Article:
Forbidden Planet fuses comedy and tragedy

Forbidden Planet Production introduces “To Gillian on Her 37th Birthday,” a play that deals with death, grief and, as director Michelle Coyle puts it, the idea of, “celebrating someone else’s life by living your own,” on Thursday. The play is no pick-me-up after a stressful week, but it offers a touching story, particularly for anyone who has lost someone close. It is certainly an about-face from FPP’s last production, the comedy “Rosencrantz and Guildenstern Are Dead.”

The plot slowly unfolds as David, played by Eric Ryles, hosts a family reunion in Nantucket to honor his deceased wife Gillian on what would have been her 37th birthday. David and his daughter Rachel (Kristin David) still grieve from Gillian’s death, which happened almost two years ago.

David’s sister-in-law Esther (Annie O’Neill) and her husband Paul (Brian Calvary) visit Nantucket for the reunion with a little surprise in tow. They bring Kevin (Stephanie Roswell), a former college student of David’s who has had a sex change since graduating and works with Paul. Kevin, who is now gay, has decided to do a little dabbling in the “man-market” by making a grab at David.

Rachael sees Kevin’s as a chance for her father to get on with his life rather than considering her competition with her mother’s memory. This is an unexpectedly healthy attitude for a teenager who has lost her mother, but the situation is understandable considering David’s inability to mentally separate from his late wife Gillian (Kat Sanchez), who appears as a ghost to converse with him throughout the play.

Bringing up the rear is Cindy (Ayana Morali), the 16-year-old friend of Rachel’s who is also smitten with the much older David.

Everyone involved in the story hopes David will move on with his life. Even Gillian, in one of her frequent paranormal conversations with David, tells him to move on with Kevin. Paul, David’s friend of 20 years, tries to get him back into teaching. What unfolds is a story of David’s struggle to get over Gillian and reconnect with his daughter and his life.

The cast does a commendable job with the space they have in the black-box Downstage Lisner theater and a script that is contrived at times. The actors deal with difficult emotions that come from the play’s portrayal of complex character relationships.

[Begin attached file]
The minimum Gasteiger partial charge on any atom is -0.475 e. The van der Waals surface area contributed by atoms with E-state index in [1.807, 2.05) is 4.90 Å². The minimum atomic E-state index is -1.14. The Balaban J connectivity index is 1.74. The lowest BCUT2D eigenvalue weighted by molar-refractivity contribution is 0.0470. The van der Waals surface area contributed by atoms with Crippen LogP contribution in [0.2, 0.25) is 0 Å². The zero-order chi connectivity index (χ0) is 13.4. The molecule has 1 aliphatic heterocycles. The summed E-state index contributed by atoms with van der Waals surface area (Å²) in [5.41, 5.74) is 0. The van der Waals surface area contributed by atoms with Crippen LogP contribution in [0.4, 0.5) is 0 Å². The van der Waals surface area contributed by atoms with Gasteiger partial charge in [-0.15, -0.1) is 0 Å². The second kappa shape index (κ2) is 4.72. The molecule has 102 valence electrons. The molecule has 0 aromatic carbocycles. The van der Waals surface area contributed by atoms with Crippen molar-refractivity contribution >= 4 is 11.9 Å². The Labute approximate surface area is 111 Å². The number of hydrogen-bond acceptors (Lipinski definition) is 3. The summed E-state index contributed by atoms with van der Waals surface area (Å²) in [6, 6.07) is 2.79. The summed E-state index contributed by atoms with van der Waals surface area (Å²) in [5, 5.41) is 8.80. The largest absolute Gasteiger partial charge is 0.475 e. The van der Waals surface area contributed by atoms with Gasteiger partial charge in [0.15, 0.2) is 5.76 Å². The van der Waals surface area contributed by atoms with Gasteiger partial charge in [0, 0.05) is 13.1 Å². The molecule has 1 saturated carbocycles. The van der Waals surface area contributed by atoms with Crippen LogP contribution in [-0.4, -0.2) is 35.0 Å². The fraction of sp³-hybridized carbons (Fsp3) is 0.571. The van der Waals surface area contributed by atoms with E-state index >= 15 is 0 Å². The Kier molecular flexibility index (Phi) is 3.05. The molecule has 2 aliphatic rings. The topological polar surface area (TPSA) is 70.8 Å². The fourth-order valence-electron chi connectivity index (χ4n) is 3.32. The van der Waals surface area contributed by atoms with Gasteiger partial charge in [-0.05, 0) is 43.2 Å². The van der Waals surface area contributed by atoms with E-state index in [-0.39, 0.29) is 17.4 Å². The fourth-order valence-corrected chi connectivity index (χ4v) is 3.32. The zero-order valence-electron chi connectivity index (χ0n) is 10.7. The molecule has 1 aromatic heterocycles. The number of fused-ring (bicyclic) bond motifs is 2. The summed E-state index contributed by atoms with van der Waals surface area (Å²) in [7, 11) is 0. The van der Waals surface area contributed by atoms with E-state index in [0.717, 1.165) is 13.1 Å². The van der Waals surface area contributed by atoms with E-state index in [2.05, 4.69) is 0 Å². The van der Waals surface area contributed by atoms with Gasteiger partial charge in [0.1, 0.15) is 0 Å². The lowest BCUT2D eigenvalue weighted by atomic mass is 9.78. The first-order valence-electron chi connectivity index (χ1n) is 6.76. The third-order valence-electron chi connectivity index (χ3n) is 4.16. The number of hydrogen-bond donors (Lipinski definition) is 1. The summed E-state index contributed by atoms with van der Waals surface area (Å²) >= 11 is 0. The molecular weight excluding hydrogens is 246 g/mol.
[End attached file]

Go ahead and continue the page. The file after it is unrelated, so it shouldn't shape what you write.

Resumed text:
David deteriorates into a distant, obsessive and volatile man, barely holding on to the edge. His frequent outbursts, as well as those of the rest of the cast, are disconcerting but potent. Ryles convincingly portrays a torn relationship with his character’s daughter.

Strong women rule the show. Annie O’Neill does a wonderful job portraying Esther – a quirky, confrontational sister-in-law who is desperately trying to save both Rachel and David from the depths of grief.

But the show is not all serious.

“My cast really wants to make it a comedy,” Coyle said, referring to playful banter that develops in a family obsessed with trivia, particularly dealing with astronomy.

Much of the comedy in the play is derived from the overabundance of idiosyncrasies found in the family, something that provides subtle humor. The audience can appreciate as most families are nearly as strange, although most families don’t generally break out into song at random points in the day.

Coyle is enthusiastic about the upcoming show.

“We’re really ready, more so than any other show I’ve done before,” she said.

And her excitement is justified. “To Gillian on Her 37th Birthday” is fused with energy throughout its two hour run and inspires a thoughtful and enjoyable night at the theatre.

“To Gillian on Her 37th Birthday” plays at the Lisner Down Stage at 8 p.m. April 5, 6 and 7. An additional matinee takes place April 8 at 4 p.m.

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